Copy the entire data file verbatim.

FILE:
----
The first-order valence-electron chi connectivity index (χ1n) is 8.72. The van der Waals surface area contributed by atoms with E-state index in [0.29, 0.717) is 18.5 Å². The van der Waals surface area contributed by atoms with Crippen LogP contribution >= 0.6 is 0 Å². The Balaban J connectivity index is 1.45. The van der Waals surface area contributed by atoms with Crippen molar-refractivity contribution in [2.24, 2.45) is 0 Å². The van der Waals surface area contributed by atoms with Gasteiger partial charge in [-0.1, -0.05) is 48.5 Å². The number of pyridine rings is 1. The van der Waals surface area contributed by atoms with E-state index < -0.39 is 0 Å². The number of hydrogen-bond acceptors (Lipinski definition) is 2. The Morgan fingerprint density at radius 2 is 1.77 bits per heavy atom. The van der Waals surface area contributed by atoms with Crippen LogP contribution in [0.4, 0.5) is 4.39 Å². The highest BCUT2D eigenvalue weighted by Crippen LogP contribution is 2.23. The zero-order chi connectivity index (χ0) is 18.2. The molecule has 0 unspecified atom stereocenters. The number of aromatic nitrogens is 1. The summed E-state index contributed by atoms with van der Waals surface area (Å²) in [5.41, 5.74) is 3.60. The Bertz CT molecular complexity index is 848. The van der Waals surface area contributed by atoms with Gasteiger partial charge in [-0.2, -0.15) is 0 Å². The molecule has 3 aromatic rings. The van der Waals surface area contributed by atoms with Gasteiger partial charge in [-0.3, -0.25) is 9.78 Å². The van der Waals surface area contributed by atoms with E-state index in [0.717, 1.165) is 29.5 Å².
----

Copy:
The first-order valence-electron chi connectivity index (χ1n) is 8.72. The van der Waals surface area contributed by atoms with E-state index in [0.29, 0.717) is 18.5 Å². The van der Waals surface area contributed by atoms with Crippen LogP contribution >= 0.6 is 0 Å². The Balaban J connectivity index is 1.45. The van der Waals surface area contributed by atoms with Crippen molar-refractivity contribution in [2.24, 2.45) is 0 Å². The van der Waals surface area contributed by atoms with Gasteiger partial charge in [-0.1, -0.05) is 48.5 Å². The number of pyridine rings is 1. The van der Waals surface area contributed by atoms with E-state index < -0.39 is 0 Å². The number of hydrogen-bond acceptors (Lipinski definition) is 2. The Morgan fingerprint density at radius 2 is 1.77 bits per heavy atom. The van der Waals surface area contributed by atoms with Crippen LogP contribution in [0.4, 0.5) is 4.39 Å². The highest BCUT2D eigenvalue weighted by Crippen LogP contribution is 2.23. The zero-order chi connectivity index (χ0) is 18.2. The molecule has 0 unspecified atom stereocenters. The number of aromatic nitrogens is 1. The summed E-state index contributed by atoms with van der Waals surface area (Å²) in [5.41, 5.74) is 3.60. The Bertz CT molecular complexity index is 848. The van der Waals surface area contributed by atoms with Gasteiger partial charge in [-0.2, -0.15) is 0 Å². The molecule has 3 aromatic rings. The van der Waals surface area contributed by atoms with Gasteiger partial charge in [-0.3, -0.25) is 9.78 Å². The van der Waals surface area contributed by atoms with E-state index in [0.717, 1.165) is 29.5 Å².